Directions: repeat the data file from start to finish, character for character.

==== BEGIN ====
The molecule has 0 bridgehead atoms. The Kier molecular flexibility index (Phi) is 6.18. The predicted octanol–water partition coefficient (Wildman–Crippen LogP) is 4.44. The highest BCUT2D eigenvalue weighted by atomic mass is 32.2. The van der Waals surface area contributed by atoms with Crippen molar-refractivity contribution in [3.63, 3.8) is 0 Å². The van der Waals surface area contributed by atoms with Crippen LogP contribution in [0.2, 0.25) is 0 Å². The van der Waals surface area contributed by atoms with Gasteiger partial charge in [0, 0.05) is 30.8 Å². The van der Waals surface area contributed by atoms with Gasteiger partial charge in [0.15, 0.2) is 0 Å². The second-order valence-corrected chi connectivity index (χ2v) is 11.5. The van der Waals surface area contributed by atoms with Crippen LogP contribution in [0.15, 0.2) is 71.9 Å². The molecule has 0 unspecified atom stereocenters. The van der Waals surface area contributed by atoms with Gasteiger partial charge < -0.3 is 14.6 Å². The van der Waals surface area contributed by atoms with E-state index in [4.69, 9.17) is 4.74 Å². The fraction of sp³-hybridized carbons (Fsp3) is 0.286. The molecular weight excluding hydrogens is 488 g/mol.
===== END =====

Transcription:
The molecule has 0 bridgehead atoms. The Kier molecular flexibility index (Phi) is 6.18. The predicted octanol–water partition coefficient (Wildman–Crippen LogP) is 4.44. The highest BCUT2D eigenvalue weighted by atomic mass is 32.2. The van der Waals surface area contributed by atoms with Crippen molar-refractivity contribution in [3.63, 3.8) is 0 Å². The van der Waals surface area contributed by atoms with Crippen LogP contribution in [0.2, 0.25) is 0 Å². The van der Waals surface area contributed by atoms with Gasteiger partial charge in [0, 0.05) is 30.8 Å². The van der Waals surface area contributed by atoms with Gasteiger partial charge in [0.15, 0.2) is 0 Å². The second-order valence-corrected chi connectivity index (χ2v) is 11.5. The van der Waals surface area contributed by atoms with Crippen LogP contribution in [0.15, 0.2) is 71.9 Å². The molecule has 0 unspecified atom stereocenters. The van der Waals surface area contributed by atoms with Gasteiger partial charge < -0.3 is 14.6 Å². The van der Waals surface area contributed by atoms with E-state index in [4.69, 9.17) is 4.74 Å². The fraction of sp³-hybridized carbons (Fsp3) is 0.286. The molecular weight excluding hydrogens is 488 g/mol.